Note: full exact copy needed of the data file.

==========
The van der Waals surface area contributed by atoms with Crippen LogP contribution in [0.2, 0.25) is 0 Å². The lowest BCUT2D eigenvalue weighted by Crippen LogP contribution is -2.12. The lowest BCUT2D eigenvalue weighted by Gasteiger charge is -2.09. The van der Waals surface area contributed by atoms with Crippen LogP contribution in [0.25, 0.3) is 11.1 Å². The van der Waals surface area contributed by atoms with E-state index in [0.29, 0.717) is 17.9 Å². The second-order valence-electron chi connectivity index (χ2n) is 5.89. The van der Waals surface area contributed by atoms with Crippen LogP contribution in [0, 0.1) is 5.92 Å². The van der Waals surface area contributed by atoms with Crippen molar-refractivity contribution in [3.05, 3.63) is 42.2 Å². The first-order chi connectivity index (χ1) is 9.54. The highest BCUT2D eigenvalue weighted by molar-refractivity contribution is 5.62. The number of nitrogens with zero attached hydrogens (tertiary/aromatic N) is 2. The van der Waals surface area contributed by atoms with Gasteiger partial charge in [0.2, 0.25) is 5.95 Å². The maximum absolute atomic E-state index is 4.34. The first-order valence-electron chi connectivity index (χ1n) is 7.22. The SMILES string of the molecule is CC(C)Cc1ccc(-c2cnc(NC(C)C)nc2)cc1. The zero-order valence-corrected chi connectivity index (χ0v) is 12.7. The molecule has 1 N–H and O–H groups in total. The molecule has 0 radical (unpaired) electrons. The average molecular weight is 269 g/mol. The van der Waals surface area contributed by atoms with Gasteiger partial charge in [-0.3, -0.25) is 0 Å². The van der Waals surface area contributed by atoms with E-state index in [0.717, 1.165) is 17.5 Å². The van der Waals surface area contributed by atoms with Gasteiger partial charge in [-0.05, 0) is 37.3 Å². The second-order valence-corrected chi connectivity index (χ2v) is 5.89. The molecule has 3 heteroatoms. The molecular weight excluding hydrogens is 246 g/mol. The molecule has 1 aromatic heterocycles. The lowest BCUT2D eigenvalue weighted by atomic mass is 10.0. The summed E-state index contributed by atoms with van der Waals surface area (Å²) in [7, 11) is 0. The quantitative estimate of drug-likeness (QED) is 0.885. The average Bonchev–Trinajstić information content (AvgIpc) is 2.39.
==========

The van der Waals surface area contributed by atoms with Crippen LogP contribution in [0.2, 0.25) is 0 Å². The lowest BCUT2D eigenvalue weighted by Crippen LogP contribution is -2.12. The lowest BCUT2D eigenvalue weighted by Gasteiger charge is -2.09. The van der Waals surface area contributed by atoms with Crippen LogP contribution in [0.25, 0.3) is 11.1 Å². The van der Waals surface area contributed by atoms with E-state index in [0.29, 0.717) is 17.9 Å². The second-order valence-electron chi connectivity index (χ2n) is 5.89. The van der Waals surface area contributed by atoms with Crippen LogP contribution in [0, 0.1) is 5.92 Å². The van der Waals surface area contributed by atoms with Crippen molar-refractivity contribution in [3.05, 3.63) is 42.2 Å². The first-order chi connectivity index (χ1) is 9.54. The highest BCUT2D eigenvalue weighted by molar-refractivity contribution is 5.62. The number of nitrogens with zero attached hydrogens (tertiary/aromatic N) is 2. The van der Waals surface area contributed by atoms with Gasteiger partial charge in [0.2, 0.25) is 5.95 Å². The maximum absolute atomic E-state index is 4.34. The first-order valence-electron chi connectivity index (χ1n) is 7.22. The SMILES string of the molecule is CC(C)Cc1ccc(-c2cnc(NC(C)C)nc2)cc1. The zero-order valence-corrected chi connectivity index (χ0v) is 12.7. The molecule has 1 N–H and O–H groups in total. The molecule has 0 radical (unpaired) electrons. The average molecular weight is 269 g/mol. The van der Waals surface area contributed by atoms with Gasteiger partial charge in [-0.3, -0.25) is 0 Å². The van der Waals surface area contributed by atoms with E-state index in [0.717, 1.165) is 17.5 Å². The van der Waals surface area contributed by atoms with Gasteiger partial charge in [-0.05, 0) is 37.3 Å². The second-order valence-corrected chi connectivity index (χ2v) is 5.89. The molecule has 3 heteroatoms. The molecular weight excluding hydrogens is 246 g/mol. The molecule has 1 aromatic heterocycles. The lowest BCUT2D eigenvalue weighted by atomic mass is 10.0. The summed E-state index contributed by atoms with van der Waals surface area (Å²) in [7, 11) is 0. The quantitative estimate of drug-likeness (QED) is 0.885. The average Bonchev–Trinajstić information content (AvgIpc) is 2.39.